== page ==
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ITD at 21: Simon Wainwright on 6 Degrees Below the Horizon

29th May 2019 by Morven Macbeth

6 Degrees Below the Horizon had a very turbulent birth. It started life as a British Council project called Tales from the Bar of Lost Souls, a collaboration between three countries and three artistic groups: imitating the dog, The National Theatre of Greece and The Cyprus Theatre Organisation. We decamped to Athens for a month to make and open the show with a cast drawn from the three countries with the show then touring to the UK and Cyprus. The show was to be an experimental musical about a sailor who sells his soul. I wrote the music with some of my band Hope & Social and sang the songs live. On paper the show seemed like a winner but production problems, a lack of time and communication and a very problematic set only being delivered the day before the first performance all led to a less than remarkable show. On the whole we had a great time (apart from one less than professional outburst from me on a Greek TV interview), we ate and drank a lot, we tried something new and we started a great relationship with The British Council.

And so to phase two. Despite the problems the show had something in the story and the music but it didn’t have two elements which were becoming more and more a feature of our work: video and Pete Brooks. So we decided to remake it as 6 Degrees Below the Horizon and made the inexplicable decision to make two shows at the same time on a single Arts Council Grant. For some reason we thought that we could utilise a single rehearsal process and set to make two shows which could then both be offered for a tour. The Zero Hour in the morning and 6 Degrees in the afternoon. We’ve made some bad choices in our time but that one takes the biscuit. Insanity.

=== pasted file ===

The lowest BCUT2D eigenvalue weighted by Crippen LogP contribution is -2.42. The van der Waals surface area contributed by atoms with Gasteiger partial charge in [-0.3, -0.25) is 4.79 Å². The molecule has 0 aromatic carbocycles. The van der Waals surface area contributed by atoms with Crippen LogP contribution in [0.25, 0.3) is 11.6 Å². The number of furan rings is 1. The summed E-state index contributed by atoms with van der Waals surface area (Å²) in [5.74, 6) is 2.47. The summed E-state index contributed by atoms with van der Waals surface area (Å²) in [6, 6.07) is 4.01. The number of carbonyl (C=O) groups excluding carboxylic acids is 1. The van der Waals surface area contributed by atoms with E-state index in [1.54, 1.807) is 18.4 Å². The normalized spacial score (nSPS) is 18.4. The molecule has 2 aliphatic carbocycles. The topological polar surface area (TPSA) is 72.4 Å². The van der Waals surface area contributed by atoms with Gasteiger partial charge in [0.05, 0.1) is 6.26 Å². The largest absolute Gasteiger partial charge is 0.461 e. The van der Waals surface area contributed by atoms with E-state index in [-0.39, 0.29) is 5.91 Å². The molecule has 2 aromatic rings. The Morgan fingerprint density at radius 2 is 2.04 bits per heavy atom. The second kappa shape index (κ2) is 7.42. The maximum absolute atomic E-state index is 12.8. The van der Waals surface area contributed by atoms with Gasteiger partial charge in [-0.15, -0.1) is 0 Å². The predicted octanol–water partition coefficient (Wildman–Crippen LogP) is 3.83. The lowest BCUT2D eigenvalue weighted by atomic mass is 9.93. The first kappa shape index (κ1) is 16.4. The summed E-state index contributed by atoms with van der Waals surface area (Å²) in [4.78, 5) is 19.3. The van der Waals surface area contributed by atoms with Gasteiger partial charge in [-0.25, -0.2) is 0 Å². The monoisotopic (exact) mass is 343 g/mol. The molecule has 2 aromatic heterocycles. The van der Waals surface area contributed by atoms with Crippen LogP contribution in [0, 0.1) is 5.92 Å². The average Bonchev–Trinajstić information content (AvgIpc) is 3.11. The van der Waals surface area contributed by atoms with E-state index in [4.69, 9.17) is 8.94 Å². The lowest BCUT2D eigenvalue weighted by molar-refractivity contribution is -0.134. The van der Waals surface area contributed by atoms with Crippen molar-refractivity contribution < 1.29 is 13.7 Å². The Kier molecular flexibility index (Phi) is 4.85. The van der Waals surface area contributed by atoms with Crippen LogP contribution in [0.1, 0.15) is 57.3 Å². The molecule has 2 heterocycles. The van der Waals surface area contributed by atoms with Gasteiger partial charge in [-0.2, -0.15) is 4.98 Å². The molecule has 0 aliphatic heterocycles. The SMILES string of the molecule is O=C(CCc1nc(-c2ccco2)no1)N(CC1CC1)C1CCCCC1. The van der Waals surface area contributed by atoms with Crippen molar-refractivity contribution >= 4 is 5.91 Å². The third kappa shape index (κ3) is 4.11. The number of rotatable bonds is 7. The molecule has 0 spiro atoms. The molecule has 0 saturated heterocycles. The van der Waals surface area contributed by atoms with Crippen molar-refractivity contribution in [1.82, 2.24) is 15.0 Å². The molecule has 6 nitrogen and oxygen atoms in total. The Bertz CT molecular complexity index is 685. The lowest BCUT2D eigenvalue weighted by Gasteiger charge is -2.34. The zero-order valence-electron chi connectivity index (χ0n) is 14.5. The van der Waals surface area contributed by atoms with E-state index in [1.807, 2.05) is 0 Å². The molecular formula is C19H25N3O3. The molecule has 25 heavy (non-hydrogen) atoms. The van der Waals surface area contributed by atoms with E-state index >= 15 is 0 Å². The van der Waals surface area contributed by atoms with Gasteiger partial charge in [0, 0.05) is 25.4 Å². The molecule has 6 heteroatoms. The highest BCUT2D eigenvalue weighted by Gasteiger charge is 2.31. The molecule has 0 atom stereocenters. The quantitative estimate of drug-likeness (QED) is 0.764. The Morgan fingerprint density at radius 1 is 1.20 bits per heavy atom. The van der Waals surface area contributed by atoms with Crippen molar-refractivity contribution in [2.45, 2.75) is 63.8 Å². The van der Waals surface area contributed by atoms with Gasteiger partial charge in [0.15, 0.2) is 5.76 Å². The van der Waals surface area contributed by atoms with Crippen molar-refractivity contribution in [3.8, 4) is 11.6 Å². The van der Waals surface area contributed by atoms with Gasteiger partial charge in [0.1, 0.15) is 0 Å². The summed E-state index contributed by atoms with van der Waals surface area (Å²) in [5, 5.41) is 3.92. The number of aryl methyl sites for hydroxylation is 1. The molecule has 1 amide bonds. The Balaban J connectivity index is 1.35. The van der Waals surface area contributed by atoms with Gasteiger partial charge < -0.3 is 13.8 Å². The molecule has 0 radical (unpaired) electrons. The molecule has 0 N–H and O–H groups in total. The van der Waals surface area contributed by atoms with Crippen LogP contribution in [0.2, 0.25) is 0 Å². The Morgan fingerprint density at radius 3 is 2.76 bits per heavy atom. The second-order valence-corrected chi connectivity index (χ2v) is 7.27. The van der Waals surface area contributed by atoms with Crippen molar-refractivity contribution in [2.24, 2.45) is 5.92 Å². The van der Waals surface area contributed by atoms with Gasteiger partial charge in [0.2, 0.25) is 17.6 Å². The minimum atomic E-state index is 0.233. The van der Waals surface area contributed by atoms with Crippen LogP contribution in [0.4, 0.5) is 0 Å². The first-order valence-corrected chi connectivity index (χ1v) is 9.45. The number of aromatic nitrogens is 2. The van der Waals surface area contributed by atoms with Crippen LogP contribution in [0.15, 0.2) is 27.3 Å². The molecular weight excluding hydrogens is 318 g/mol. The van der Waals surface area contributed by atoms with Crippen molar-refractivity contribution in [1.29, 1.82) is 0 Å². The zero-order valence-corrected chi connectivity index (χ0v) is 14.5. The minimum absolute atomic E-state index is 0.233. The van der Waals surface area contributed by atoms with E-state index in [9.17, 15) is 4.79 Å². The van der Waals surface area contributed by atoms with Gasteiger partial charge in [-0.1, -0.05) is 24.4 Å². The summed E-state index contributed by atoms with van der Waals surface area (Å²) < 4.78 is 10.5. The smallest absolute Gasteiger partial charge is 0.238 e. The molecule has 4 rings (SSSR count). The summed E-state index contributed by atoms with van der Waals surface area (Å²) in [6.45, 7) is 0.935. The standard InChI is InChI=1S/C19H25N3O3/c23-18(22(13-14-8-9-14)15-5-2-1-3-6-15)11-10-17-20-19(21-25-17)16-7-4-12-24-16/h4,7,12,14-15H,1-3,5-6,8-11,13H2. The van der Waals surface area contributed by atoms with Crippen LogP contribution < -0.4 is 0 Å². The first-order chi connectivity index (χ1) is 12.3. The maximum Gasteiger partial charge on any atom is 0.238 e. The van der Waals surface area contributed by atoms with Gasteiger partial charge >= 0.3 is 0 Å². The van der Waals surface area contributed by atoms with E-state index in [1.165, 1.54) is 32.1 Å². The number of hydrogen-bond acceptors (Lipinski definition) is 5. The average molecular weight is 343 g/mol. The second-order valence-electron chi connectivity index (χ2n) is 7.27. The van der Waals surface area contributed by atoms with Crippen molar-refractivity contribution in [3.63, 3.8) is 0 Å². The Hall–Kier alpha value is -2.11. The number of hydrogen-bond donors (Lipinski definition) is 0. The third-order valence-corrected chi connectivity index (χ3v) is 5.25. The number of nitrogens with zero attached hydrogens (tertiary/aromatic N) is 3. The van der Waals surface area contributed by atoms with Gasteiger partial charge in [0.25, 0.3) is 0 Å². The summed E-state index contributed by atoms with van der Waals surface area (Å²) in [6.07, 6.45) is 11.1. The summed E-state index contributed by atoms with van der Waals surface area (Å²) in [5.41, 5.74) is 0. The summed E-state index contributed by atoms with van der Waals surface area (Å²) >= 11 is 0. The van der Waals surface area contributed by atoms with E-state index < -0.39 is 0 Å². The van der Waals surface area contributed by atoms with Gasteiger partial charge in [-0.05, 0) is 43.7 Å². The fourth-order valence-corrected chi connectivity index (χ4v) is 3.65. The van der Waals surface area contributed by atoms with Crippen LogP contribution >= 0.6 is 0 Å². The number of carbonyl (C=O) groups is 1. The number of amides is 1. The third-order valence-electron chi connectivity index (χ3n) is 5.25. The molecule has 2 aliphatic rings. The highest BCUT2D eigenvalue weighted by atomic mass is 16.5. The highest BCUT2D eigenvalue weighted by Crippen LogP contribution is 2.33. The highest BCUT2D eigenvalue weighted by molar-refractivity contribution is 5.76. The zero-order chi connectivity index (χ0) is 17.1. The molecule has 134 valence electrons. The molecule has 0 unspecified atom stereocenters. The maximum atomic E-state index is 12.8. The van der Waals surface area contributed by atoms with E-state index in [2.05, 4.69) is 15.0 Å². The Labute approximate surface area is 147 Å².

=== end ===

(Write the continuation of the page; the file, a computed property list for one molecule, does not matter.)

What followed was a month or two of arguments, false starts and frustration. Pete, Andrew and I had all recently had children and our usual working method of long days and long drunken discussions/arguments around a dinner table just didn’t fit any more. We had to make the work in a 9-5. Sober. We pulled in different directions and it very, very nearly killed the company.

But we kept at it and had a couple of things to pull us through. Firstly the wider company of Morven, Anna, Adam, Ian and Crofty giving their all despite our bickerings. And we’d discovered Isadora. A piece of media software which allowed us, for the first time, to edit and reimagine sound and video in real time. The rehearsal room became a fantastic playground and allowed us to quickly try the ideas in our head. I eventually stopped being pig headed and put my energies into the aesthetics; a mixture of collage, abstraction and optical illusion. We ended up having fun with it, using our favoured techniques of the day: lip syncing and two way projection. The influences of Genet and Jean Paul Gaultier shone through and I think it’s still one of the most beautiful shows we’ve made.

What did we learn? Focus on one thing at a time. Only make work when all three of Pete, Andrew and I are in the room together. And, generally speaking, we need alcohol to make a good show.

Simon Wainwright

May 2019

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